The EPA’s new analysis doubles its previous estimates it made as recently as April for the amount of methane gas that leaks from loose pipe fittings and is vented from gas wells.  Shockingly, calculations for some gas-field emissions jumped by several hundred percent, and worryingly, methane levels from the hydraulic fracturing of shale gas were 9,000 times higher than previously reported.

The “clean energy future” the fracking operations promise hardly add up given these new findings. 

The EPA found that the equivalent of the annual emissions from 35 million automobiles seep from loose pipe valves or are vented intentionally from gas production facilities into the atmosphere each year.  Gas drilling emissions alone account for at least one-fifth of human-caused methane in the world’s atmosphere, the World Bank estimates, and the EPA expects these emissions to increase dramatically.  And let’s not forget that methane is far more potent than other greenhouse gases. 

As the margins of advantage narrow, the political arguments of proponents the industry are becoming more unbelievable.  And, as you might imagine, their PR tactics will only continue to get more extravagant. 

Despite lack of scientific proof of the industry’s infallibility as a beacon of green, they’re redoubling their PR to try to convince the public of the industry’s merits. And they’re fighting dirty. 

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and who financed ‘gasland’? did it not seem worth mentioning to you. seems like the ‘other sides’ financing was of critical importance to you.

I read this story with both amusement and concern. Of course there are environmental consequences to exploration for fossil fuels. There are environmental consequences for every single energy production action we humans take, including solar,hydro,wind,nuclear,wave,tidal, hydrogen,EM,etc. ad infinitum. It’s always a trade-off.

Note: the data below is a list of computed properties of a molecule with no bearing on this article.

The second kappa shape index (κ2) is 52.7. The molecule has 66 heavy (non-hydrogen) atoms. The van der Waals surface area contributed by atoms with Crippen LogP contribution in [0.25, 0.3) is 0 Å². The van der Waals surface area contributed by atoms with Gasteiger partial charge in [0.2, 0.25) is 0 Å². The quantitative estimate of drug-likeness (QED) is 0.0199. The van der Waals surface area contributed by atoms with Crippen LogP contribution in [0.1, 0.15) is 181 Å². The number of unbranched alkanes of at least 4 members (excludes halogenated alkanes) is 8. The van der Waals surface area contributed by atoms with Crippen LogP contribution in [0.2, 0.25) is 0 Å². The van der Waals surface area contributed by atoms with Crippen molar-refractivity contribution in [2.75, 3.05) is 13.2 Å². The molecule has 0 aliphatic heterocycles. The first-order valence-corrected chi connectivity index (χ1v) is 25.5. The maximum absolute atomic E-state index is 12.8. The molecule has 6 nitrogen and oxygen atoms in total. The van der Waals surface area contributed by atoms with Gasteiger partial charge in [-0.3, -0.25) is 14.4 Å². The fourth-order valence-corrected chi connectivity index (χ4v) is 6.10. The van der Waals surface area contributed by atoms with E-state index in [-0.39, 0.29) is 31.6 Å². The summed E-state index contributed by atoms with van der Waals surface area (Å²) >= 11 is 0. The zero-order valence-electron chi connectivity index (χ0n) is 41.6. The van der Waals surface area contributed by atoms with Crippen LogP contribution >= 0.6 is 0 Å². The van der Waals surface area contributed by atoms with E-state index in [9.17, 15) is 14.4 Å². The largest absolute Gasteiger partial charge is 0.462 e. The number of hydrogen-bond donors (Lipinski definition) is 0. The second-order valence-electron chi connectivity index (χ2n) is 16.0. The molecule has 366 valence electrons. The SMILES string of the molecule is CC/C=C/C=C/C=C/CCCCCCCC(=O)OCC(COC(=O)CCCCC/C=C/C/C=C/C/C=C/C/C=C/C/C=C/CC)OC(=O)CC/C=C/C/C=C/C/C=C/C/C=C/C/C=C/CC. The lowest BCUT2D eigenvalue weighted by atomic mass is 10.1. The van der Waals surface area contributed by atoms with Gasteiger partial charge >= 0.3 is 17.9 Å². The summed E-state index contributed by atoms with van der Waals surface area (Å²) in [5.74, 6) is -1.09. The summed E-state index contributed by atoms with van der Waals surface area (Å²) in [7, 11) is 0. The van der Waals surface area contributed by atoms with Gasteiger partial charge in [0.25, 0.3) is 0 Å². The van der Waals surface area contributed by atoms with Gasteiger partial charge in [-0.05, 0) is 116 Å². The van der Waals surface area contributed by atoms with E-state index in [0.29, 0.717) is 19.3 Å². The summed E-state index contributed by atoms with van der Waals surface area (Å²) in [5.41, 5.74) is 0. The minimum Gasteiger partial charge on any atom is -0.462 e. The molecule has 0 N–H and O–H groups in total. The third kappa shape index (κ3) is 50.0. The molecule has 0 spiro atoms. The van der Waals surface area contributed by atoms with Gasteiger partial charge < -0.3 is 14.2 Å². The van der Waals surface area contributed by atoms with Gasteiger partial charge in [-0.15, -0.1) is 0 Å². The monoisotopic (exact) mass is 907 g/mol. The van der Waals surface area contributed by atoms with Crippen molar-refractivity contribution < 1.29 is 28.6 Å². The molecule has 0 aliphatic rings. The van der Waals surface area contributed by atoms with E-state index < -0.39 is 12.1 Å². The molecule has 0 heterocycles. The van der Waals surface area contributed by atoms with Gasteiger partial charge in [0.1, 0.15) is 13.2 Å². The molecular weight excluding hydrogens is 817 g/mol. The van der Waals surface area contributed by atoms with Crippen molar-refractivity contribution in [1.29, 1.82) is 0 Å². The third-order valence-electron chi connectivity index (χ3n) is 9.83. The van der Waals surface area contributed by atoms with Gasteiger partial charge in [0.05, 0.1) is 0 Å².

I worked in the gas production industry as a derrick hand on an oil rig in the 70’s and experienced ‘fracking’ first hand. I also later taught AP Environmental Science and have taken a serious interest in all energy technologies, researching their benefits and their drawbacks. What always seems to be lacking in these conversations is any realistic vision of how we get from ‘here’ to ‘there’ without completely disrupting the economies of the world. I believe the increased use of natural gas is one possible step in that journey towards a cleaner energy picture. It’s certainly better by far than coal- our largest source of heat for producing electrical energy at present. How about embracing it as just that?

P.S.- Methane (CH4) IS natural gas. Your article seems to imply that it is some kind of pollution IN natural gas. So, to state that fracking increases the release of methane up to 9,000 times higher; well, um, it’s supposed to…that’s the point of fracking.(And this is supposed to be unbiased journalism? Wow.)